Myanmar

You probably heard it before but Myanmar (previously called Burma) is one of the places you definitely need to visit sooner rather than later. The country has opened to international tourism only a few years ago and is moving fast. If you want to catch a glimpse of the original Myanmar and travel back in time, this is the destination you should prioritize for your next trip. 

3 Reasons to go

  • Bagan. Rent an electric scooter and explore this vast plain where more than 2000 temples remain from the 9th to 13th centuries. A once in a lifetime experience.
  • Locals. Burmese are very friendly and welcoming. They are not used to meeting with tourists all the time (like it’s the case in neighboring South East Asian countries) so you can expect fun moments sharing selfies and smiles.
  • Variety. Myanmar has a lot to offer and it’s hard to choose when you have only one week. Actually, even if you had stayed 3 weeks that wouldn’t be enough either. From lakes (Inle), temples (Bagan), old colonial cities (Yangon), nature (Hpa An), and beaches (Ngwe Saung), there’s something for everyone.

Destinations


Destination 1: Yangon
The old capital is very different from other large Asian cities. The old buildings dating from the British colonial era seem to be eaten by wild plants and it gives them a unique look. Yangon is truly exotic and you must stop for a day, at least to visit the country’s largest pagoda : Shwedagon.

Destination 2: The Golden Rock 
Also known as Kyaiktiyo Pagoda, this pilgrimage place is very popular among Burmese tourists and is exactly what you’d expect. A big rock covered in gold, at the edge of a mountain. You definitely go there for the atmosphere more than the rock itself but it’s absolutely worth it.

Destination 3: HpaAn 
(Pronounced Pa-An). A great starting point if you want to explore the countryside and drive a scooter in between karst rocks and rice fields to explore the numerous caves found in the area.  

Destination 4: Bagan  
A must see for anyone visiting Myanmar. Often compared to Angkor in Cambodia, it’s actually much larger and way less crowded. But once again, go there soon it’s getting more and more popular!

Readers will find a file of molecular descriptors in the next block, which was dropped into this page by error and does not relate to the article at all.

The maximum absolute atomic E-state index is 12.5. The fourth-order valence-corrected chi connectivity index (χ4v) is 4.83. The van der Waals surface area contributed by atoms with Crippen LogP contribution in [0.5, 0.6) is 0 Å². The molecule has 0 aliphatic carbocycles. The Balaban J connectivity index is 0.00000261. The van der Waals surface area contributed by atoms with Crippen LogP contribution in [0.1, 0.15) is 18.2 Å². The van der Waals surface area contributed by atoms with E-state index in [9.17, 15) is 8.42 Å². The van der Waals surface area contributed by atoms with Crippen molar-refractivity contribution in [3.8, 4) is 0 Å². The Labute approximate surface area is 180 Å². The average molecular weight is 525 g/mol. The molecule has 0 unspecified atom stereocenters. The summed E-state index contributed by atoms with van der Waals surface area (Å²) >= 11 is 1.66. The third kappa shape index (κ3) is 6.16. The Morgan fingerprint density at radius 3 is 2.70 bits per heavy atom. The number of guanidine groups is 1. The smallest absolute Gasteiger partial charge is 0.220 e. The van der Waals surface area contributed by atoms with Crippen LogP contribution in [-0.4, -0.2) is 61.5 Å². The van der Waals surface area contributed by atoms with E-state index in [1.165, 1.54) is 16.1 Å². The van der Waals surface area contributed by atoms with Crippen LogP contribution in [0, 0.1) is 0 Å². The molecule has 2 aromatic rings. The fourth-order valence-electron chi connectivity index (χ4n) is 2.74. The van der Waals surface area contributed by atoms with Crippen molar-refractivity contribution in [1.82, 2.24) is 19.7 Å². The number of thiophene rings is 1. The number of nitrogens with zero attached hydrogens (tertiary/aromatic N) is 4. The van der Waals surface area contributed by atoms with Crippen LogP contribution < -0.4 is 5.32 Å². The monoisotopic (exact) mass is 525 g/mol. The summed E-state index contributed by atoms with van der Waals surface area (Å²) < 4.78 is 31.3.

How to book your vacation?

If you enjoy organizing your own trips.
Start booking hotels:


Booking.com

If you’d prefer to join an organized group tour.
Browse options here:Tourradar

If you need help but want to travel independently.
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Itinerary

Day 1: land in Yangon (formerly Rangoon)

The capital was moved to Naypyidaw in 2006 but Yangon remains the largest and main city of Myanmar. It is therefore the most convenient airport to enter the country (you don’t have many choices).

Day 2: Explore Yangon
Start your day by a visit of the Shwedagon pagoda. Although it’s outside the city center, a quick taxi ride will get you there. Go early in the morning to beat the heat but also to see the Burmese pray and see the life at the Pagoda. This peaceful and impressive place is also a good introduction to Burmese culture.

Spend the rest of the day exploring downtown Yangon, where you can easily walk around Pansodan Road, the colonial area. End the day on a rooftop bar (the one called Yangon Yangon) to catch the sunset and nice views of the city.

Day 3: Golden rock
Take an early morning bus to the Golden Rock (referred by this name for tourists). The bus station is about an hour outside the city center so you need to wake up early that day but you can finish your night in the bus (4 ½ hours ride). Once you arrive and check in at your hotel, hop on one of the large pick up trucks bringing people to the top of the mountain, at the entrance of the Golden rock/Kyaiktiyo Pagoda. Make sure you know when is the last ride down so you don’t miss it (most Burmese spend the night there sleeping outside, so don’t count on watching them to know when to head out). The ride up and down is half the fun of going to the top of that mountain, but if you are afraid of speed, hire your own taxi. Read more about how to organize your visit.